Cruel Coppinger is a semi-legendary figure in Cornish folklore. Coppinger was a real person, but various legends grew up around him, lending him near superhuman powers and a fearsome reputation. He is portrayed as huge and fearsome Dane who after being shipwrecked off Cornwall became the leader of a feared band of smugglers.
The legend of Cruel Coppinger recognised today, is that recorded by Rev. Robert Stephen Hawker, the composer of the Cornish anthem The Song of the Western Men, who collected the existing legends and, with a few additions of his own, published them in Charles Dickens' magazine Household Words in 1866.
His story was prefaced with the verse:
Will you hear of Cruel Coppinger
He came from a foreign land;
He was brought to us by the salt water,
He was carried away by the wind!
According to the legend, one night, during a great storm, a ship got into trouble near the shore of Cornwall. The local inhabitants turned out to the beach as they often would when there was a chance that a ship would be wrecked and valuable commodities washed up on shore.
On the deck of the ship they saw the lone figure of huge man, who, leaping into the sea, waded through the surf until he reached the shore. There he grabbed the cloak of an old woman and leapt up on the horse of a young woman who had come down to the shore. Shouting something in a foreign tongue, later held to be the language of the Vikings, he rode off with the girl and made his way to her house where he installed himself, uninvited. He announced himself as Coppinger from Denmark, and little-by-little secured the favour of Dinah Hamlyn, the girl he had carried off.
Eventually he secured her hand in marriage. He mysteriously raised enough money to buy himself a house and lands, and set himself up as the leader of a feared band of smugglers, wreakers and pirates in Cornwall. He controlled a number of bridle paths and footpaths which converged at a steep cliff, at the foot of which was a cave where he kept his booty and stolen livestock.
To discourage surveillance by the Revenue Officers, one of his gang beheaded one of them. Among the ships used by the "Cruel" gang was the Black Prince, a ship built to Coppinger's own design in the shipyards of Denmark, with which he terrorised the English Channel. Using his knowledge of the waters of the Cornish coast he lured a Revenue cutter into the shallow waters of a cove and wrecked her.
When his father-in-law died Coppinger was eager to secure the remainder of his money, and to force his widowed mother-in-law to hand it over, he would threaten to whip his wife with a cat-o-nine-tails.
His son was born a deaf-mute. It was said that because of his father's crime, he was born without a soul. He was known to be mischievous and cruel, and one day was found laughing at the top of cliff, at the bottom of which was the body of a neighbour's child.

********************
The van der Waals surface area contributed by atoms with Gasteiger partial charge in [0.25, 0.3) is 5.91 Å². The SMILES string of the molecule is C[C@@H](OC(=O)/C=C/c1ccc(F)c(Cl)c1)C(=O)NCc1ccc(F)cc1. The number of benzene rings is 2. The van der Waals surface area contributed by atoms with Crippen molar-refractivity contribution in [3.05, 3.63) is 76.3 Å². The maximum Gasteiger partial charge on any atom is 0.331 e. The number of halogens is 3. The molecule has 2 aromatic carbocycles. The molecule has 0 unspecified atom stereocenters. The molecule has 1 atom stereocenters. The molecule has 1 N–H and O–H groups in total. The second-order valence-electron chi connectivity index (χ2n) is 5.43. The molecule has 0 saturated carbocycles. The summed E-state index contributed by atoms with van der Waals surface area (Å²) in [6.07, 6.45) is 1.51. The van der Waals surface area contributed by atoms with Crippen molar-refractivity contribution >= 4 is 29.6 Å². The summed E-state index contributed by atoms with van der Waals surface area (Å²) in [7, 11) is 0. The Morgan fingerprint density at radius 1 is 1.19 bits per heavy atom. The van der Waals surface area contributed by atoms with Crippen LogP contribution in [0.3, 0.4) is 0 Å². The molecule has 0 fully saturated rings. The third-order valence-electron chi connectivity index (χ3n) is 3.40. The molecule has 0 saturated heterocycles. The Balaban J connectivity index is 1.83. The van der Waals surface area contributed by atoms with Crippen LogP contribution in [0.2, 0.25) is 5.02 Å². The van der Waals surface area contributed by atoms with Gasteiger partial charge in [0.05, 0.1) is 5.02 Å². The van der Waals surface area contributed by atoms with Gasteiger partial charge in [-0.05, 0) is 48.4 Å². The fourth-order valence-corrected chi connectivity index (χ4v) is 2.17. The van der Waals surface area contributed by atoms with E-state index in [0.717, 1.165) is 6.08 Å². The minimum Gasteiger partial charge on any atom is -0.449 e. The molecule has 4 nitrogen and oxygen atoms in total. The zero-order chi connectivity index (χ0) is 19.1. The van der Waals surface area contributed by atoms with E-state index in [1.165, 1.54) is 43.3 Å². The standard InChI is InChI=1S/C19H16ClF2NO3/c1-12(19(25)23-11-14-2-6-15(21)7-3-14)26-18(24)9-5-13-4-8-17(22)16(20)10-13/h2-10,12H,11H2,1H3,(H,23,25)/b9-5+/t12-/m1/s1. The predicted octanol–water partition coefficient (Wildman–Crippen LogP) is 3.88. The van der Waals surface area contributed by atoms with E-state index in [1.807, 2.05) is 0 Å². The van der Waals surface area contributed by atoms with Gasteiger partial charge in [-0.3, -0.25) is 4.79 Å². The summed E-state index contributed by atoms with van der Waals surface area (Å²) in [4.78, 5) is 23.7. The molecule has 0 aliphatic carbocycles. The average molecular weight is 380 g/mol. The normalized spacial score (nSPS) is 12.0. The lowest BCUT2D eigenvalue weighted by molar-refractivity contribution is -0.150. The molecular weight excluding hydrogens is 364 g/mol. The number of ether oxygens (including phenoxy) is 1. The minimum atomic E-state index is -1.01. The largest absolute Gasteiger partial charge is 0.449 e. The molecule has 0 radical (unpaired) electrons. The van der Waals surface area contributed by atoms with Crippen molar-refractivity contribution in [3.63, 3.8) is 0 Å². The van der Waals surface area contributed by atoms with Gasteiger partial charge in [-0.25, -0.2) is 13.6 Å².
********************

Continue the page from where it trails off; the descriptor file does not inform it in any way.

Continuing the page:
Coppinger is said to have disappeared one night when the pressure from the Revenue Officers finally became too much. A lone man saw him put out in small boat to a ship anchored off shore, which raised its sails and disappeared into the night. Coppinger was "carried away with the wind" and never seen again.
Little is known of the real Coppinger. Two possible models are John Coppinger who arrived in Cornwall in around 1793 and Daniel Coppinger who was shipwrecked in 1792. It is likely that the Cruel Coppinger of legend is based on an amalgamation of the two.
John Coppinger was of Danish stock, but his family had established itself in Ireland. Reports in his family history suggest he left Cork in about 1760, and moved to Roscoff in Brittany where he had estates. His property in Brittany was destroyed during the French Revolution in 1793 and around this time he moved to Cornwall where he bought an estate named Trewhiddle, near St Austell. It is likely that he supplied contraband from Brittany to Cornwall
Daniel Coppinger is closer to the version of Cruel Coppinger in the legend. Shipwrecked in 1792, he married a woman named Hamlyn, though she was much older than the young girl featured in the legend and was called Ann rather than Dinah. He had property in Hartland and was known to be a "Free Trader" (a pirate or smuggler). He claimed to be a former Navy surgeon; a Coppinger did serve in the Royal Navy as a surgeon around that time, but whether these two were the same person is unknown.
- Sabine Baring-Gould (2000) . In the Roar of the Sea. p. 316. ISBN 1-4250-5007-7.
- "John Copinger". Copinger & Coppinger. 2000. Retrieved 23 February 2007.
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